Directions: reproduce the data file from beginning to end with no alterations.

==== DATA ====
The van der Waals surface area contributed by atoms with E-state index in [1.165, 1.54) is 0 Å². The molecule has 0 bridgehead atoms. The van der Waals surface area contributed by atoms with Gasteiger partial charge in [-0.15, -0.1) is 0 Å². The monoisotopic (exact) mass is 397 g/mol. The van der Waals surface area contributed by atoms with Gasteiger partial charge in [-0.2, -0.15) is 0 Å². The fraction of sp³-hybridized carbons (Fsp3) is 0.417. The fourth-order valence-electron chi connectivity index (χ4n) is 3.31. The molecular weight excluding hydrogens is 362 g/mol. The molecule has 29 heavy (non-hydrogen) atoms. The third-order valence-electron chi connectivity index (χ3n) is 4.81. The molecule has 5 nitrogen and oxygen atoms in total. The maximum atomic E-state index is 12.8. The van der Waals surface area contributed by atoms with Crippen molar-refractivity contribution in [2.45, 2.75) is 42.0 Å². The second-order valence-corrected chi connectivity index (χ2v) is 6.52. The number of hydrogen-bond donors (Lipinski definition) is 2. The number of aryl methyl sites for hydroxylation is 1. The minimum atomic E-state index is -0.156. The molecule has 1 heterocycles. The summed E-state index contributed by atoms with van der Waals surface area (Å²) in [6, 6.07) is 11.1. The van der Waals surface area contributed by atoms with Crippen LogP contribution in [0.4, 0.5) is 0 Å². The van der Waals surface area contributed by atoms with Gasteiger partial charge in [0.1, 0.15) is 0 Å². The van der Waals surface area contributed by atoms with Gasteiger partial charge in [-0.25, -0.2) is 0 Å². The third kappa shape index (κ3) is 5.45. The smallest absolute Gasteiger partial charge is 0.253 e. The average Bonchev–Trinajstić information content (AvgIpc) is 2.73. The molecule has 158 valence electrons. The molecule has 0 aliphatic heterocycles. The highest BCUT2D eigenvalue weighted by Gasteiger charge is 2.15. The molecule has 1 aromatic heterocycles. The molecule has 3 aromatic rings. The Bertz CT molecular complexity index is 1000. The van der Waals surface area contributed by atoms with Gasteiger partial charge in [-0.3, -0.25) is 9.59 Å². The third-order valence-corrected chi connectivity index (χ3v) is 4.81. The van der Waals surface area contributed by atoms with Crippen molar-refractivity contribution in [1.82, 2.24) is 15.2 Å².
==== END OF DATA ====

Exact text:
The van der Waals surface area contributed by atoms with E-state index in [1.165, 1.54) is 0 Å². The molecule has 0 bridgehead atoms. The van der Waals surface area contributed by atoms with Gasteiger partial charge in [-0.15, -0.1) is 0 Å². The monoisotopic (exact) mass is 397 g/mol. The van der Waals surface area contributed by atoms with Gasteiger partial charge in [-0.2, -0.15) is 0 Å². The fraction of sp³-hybridized carbons (Fsp3) is 0.417. The fourth-order valence-electron chi connectivity index (χ4n) is 3.31. The molecular weight excluding hydrogens is 362 g/mol. The molecule has 29 heavy (non-hydrogen) atoms. The third-order valence-electron chi connectivity index (χ3n) is 4.81. The molecule has 5 nitrogen and oxygen atoms in total. The maximum atomic E-state index is 12.8. The van der Waals surface area contributed by atoms with Crippen molar-refractivity contribution in [2.45, 2.75) is 42.0 Å². The second-order valence-corrected chi connectivity index (χ2v) is 6.52. The number of hydrogen-bond donors (Lipinski definition) is 2. The number of aryl methyl sites for hydroxylation is 1. The minimum atomic E-state index is -0.156. The molecule has 1 heterocycles. The summed E-state index contributed by atoms with van der Waals surface area (Å²) in [6, 6.07) is 11.1. The van der Waals surface area contributed by atoms with Crippen LogP contribution in [0.4, 0.5) is 0 Å². The van der Waals surface area contributed by atoms with Gasteiger partial charge in [0.1, 0.15) is 0 Å². The van der Waals surface area contributed by atoms with Gasteiger partial charge in [-0.25, -0.2) is 0 Å². The third kappa shape index (κ3) is 5.45. The smallest absolute Gasteiger partial charge is 0.253 e. The average Bonchev–Trinajstić information content (AvgIpc) is 2.73. The molecule has 158 valence electrons. The molecule has 0 aliphatic heterocycles. The highest BCUT2D eigenvalue weighted by Gasteiger charge is 2.15. The molecule has 1 aromatic heterocycles. The molecule has 3 aromatic rings. The Bertz CT molecular complexity index is 1000. The van der Waals surface area contributed by atoms with Gasteiger partial charge in [-0.3, -0.25) is 9.59 Å². The third-order valence-corrected chi connectivity index (χ3v) is 4.81. The van der Waals surface area contributed by atoms with Crippen molar-refractivity contribution in [1.82, 2.24) is 15.2 Å².